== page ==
It’s been 20 years since I saw Glenn Close in the location of the movie and musical, the City of Angels, two days after the big Northridge earthquake while the earth was still moving in extraordinary ways – and she was sensational, a wonderful actress inhabiting the lonely world of a faded star albeit one fired by the possibility of new beginnings to old triumphs. Her performance at the Coliseum continues the journey bringing with it 20 years’ more life experience to intensify what was always there.

SUNSET BOULEVARD – London Coliseum

In Audio, Features, London theatre, Musicals, Opera, Opinion, Reviews by Edward SeckersonLeave a Comment

It’s been 20 years since I saw Glenn Close in the location of the movie and musical, the City of Angels, two days after the big Northridge earthquake while the earth was still moving in extraordinary ways – and she was sensational, a wonderful actress inhabiting the lonely world of a faded star albeit one fired by the possibility of new beginnings to old triumphs. Her performance at the Coliseum continues the journey bringing with it 20 years’ more life experience to intensify what was always there.

SUNSET BOULEVARD – London Coliseum

In Audio, Features, London theatre, Musicals, Opera, Opinion, Reviews by Edward SeckersonLeave a Comment

It’s been 20 years since I saw Glenn Close in the location of the movie and musical, the City of Angels, two days after the big Northridge earthquake while the earth was still moving in extraordinary ways – and she was sensational, a wonderful actress inhabiting the lonely world of a faded star albeit one fired by the possibility of new beginnings to old triumphs. Her performance at the Coliseum continues the journey bringing with it 20 years’ more life experience to intensify what was always there.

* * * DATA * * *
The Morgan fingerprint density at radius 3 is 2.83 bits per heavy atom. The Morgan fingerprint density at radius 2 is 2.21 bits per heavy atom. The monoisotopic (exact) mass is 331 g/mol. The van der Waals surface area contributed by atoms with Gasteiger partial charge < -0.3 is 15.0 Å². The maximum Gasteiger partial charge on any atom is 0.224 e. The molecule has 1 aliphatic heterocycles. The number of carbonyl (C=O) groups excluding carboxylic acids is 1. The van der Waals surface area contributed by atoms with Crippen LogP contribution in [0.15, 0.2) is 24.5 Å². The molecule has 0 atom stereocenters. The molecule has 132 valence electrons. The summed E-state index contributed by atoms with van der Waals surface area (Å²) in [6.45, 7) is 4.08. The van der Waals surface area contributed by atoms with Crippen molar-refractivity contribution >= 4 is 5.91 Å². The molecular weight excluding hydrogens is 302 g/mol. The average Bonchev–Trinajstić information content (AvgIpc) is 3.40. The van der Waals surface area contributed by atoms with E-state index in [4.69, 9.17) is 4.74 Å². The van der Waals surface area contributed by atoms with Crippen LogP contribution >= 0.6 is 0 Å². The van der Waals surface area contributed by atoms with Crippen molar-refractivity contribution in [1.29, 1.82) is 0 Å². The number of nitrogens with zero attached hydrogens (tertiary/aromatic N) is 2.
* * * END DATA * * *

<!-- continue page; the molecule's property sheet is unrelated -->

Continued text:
SUNSET BOULEVARD – London Coliseum

In Audio, Features, London theatre, Musicals, Opera, Opinion, Reviews by Edward SeckersonLeave a Comment

It’s been 20 years since I saw Glenn Close in the location of the movie and musical, the City of Angels, two days after the big Northridge earthquake while the earth was still moving in extraordinary ways – and she was sensational, a wonderful actress inhabiting the lonely world of a faded star albeit one fired by the possibility of new beginnings to old triumphs. Her performance at the Coliseum continues the journey bringing with it 20 years’ more life experience to intensify what was always there.

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MRS HENDERSON PRESENTS – West End

In London theatre, Musicals, Opinion, Reviews by Edward SeckersonLeave a Comment

The old gags are the best, they say – or just the oldest – and in this hugely enjoyable adaptation of the movie Mrs Henderson Presents they come thick and fast from the mouth of the show’s very own Emcee Arthur (Jamie Foreman) who steers us through good times and bad, through blitz and all-clears, for the little review theatre whose slogan “We Never Close” was something not even Hitler’s bombs could challenge. Our own Lord Chamberlain had more chance but even he failed to exact a direct hit on the tits and ass. And to think The Windmill was/is just from where we were sitting just across Leicester Square.

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GREY GARDENS – Southwark Playhouse

In London theatre, Musicals, Opinion, Reviews by Edward SeckersonLeave a Comment

It’s not hard to see why Grey Gardens – the musical – has become such a collector’s item. This strange but true tale of American royalty gone rogue, of Jacqueline Kennedy’s rebellious relatives, of a stain on the Bouvier clan somehow exposing the rot at the heart of the American dream was/is irresistible. We all fell for the delicious anarchy of Albert Maysles’ splendid documentary but equally picked up on the sadness of what was at heart an extreme case of co-dependancy. But when “Little Edie Beale said “It’s very diffiicult to keep the line between the past and the present” she unlocked what makes Scott Frankel, Michael Korie and Doug Wright’s work really special.